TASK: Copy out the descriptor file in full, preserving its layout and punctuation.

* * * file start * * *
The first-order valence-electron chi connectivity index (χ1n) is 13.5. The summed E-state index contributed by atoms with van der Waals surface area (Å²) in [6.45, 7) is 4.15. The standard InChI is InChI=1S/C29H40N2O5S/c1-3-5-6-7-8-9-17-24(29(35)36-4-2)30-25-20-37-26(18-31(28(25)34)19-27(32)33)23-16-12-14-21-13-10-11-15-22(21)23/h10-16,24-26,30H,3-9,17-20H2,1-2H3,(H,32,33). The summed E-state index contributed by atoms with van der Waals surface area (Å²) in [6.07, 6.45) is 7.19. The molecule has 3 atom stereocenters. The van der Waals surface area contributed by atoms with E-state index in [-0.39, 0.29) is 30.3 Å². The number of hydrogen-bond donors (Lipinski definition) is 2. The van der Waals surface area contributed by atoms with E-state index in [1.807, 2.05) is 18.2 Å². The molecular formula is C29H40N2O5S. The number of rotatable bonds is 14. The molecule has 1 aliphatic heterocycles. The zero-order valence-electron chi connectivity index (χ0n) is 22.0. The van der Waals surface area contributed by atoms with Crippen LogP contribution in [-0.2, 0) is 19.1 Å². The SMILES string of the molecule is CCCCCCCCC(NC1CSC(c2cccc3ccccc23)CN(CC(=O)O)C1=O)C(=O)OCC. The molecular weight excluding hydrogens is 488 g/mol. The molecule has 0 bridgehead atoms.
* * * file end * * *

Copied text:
The first-order valence-electron chi connectivity index (χ1n) is 13.5. The summed E-state index contributed by atoms with van der Waals surface area (Å²) in [6.45, 7) is 4.15. The standard InChI is InChI=1S/C29H40N2O5S/c1-3-5-6-7-8-9-17-24(29(35)36-4-2)30-25-20-37-26(18-31(28(25)34)19-27(32)33)23-16-12-14-21-13-10-11-15-22(21)23/h10-16,24-26,30H,3-9,17-20H2,1-2H3,(H,32,33). The summed E-state index contributed by atoms with van der Waals surface area (Å²) in [6.07, 6.45) is 7.19. The molecule has 3 atom stereocenters. The van der Waals surface area contributed by atoms with E-state index in [-0.39, 0.29) is 30.3 Å². The number of hydrogen-bond donors (Lipinski definition) is 2. The van der Waals surface area contributed by atoms with E-state index in [1.807, 2.05) is 18.2 Å². The molecular formula is C29H40N2O5S. The number of rotatable bonds is 14. The molecule has 1 aliphatic heterocycles. The zero-order valence-electron chi connectivity index (χ0n) is 22.0. The van der Waals surface area contributed by atoms with Crippen LogP contribution in [-0.2, 0) is 19.1 Å². The SMILES string of the molecule is CCCCCCCCC(NC1CSC(c2cccc3ccccc23)CN(CC(=O)O)C1=O)C(=O)OCC. The molecular weight excluding hydrogens is 488 g/mol. The molecule has 0 bridgehead atoms.